peculiar beauty of the inspired writings cannot be perceived, unless the history, condition, and character of the Jews have become objects of your attention, not only during the period of the Mosaic dispensation, as recorded in the Old Testament, but at the time of our Lord's appearance. It is also important to understand the frequent allusions in the New Testament to their opinions, habits, manners, and ceremonies. A view of the darkness and depravity which prevailed in the world, both among the Jews and Gentiles, at the period when our Saviour appeared upon earth, will enable you to appreciate more justly the divine excellence of the christian dispensation. To supply the means for making these acquisitions, and arriving at a clear understanding of the New Testament, is the special purpose of the author.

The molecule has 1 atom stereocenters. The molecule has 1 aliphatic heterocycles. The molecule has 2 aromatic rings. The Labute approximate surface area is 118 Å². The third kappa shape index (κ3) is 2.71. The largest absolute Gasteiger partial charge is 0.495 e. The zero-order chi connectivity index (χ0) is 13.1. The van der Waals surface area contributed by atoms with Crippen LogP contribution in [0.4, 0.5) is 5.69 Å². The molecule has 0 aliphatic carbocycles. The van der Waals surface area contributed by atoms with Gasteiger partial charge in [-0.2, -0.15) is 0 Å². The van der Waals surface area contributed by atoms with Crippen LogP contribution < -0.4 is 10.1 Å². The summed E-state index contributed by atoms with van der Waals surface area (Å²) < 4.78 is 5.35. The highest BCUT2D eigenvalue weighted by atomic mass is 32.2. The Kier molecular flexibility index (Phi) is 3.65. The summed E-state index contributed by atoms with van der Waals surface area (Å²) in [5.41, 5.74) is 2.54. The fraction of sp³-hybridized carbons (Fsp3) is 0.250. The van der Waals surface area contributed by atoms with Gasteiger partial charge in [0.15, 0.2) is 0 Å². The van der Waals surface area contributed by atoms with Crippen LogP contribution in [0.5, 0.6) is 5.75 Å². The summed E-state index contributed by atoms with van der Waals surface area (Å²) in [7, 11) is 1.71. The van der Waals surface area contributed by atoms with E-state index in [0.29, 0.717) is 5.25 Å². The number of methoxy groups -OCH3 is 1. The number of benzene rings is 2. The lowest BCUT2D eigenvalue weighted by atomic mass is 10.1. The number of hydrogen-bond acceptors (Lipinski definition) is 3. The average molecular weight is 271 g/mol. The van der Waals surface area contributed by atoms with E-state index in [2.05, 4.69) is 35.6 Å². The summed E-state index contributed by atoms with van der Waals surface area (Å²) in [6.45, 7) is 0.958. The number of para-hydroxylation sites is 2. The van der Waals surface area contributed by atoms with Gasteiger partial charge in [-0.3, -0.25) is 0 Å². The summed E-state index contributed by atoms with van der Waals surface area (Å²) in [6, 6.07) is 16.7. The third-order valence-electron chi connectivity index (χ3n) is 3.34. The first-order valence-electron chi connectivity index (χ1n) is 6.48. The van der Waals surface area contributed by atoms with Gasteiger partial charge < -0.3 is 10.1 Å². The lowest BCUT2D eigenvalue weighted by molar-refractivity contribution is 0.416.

She begins with a general description of the state of the world, at the time our Saviour appeared, in regard to the government, learning, philosophy, superstitions, and objects of worship among the Gentile nations, and also the civil and religious condition of the Jews, the sects and parties into which they were divided, the Pharisees, Sadducees, and those whose opinions were tinctured with the Oriental philosophy. She next proceeds to a short geographical sketch of the Holy Land, and of the principal cities, villages, mountains, and other places, that are made famous in the history of our Lord. This is followed by a brief history of Jerusalem since that time. Several letters are then devoted to the discourse of our Saviour, in which the numerous allusions to the opinions and habits of the Jews are pointed out, and aptly explained. This part is highly interesting, and is calculated to lend important aids to the young student of the Gospels, as well as to instruct the more practised reader of the Scriptures, who has not turned his thoughts to these subjects. The miracles next come under notice. This head might have been enlarged upon to advantage, but as far as the author goes she speaks to the purpose, and throws light on several texts of Scripture. The parables engage more of her attention, and she explains in a very happy manner, and by numerous illustrations, this beautiful mode of conveying instruction, so successfully practised by our Saviour. Some of the more important parables, such as those of the good Samaritan, the prodigal son, the rich man, the marriage supper, and the pharisee and publican, are separately considered, and the meaning of their particular parts deduced from the circumstances under which they were delivered. A series of miscellaneous letters embraces an account of the funeral rites of the Jews, the character of Herod and of Pilate, the prophecies of our Lord, and the forms of salutation in the East. The whole is concluded with a body of questions, adapted to the leading topics of each letter, and designed for the use of instructers in examining the progress of their pupils, or to refresh the reader's own recollection.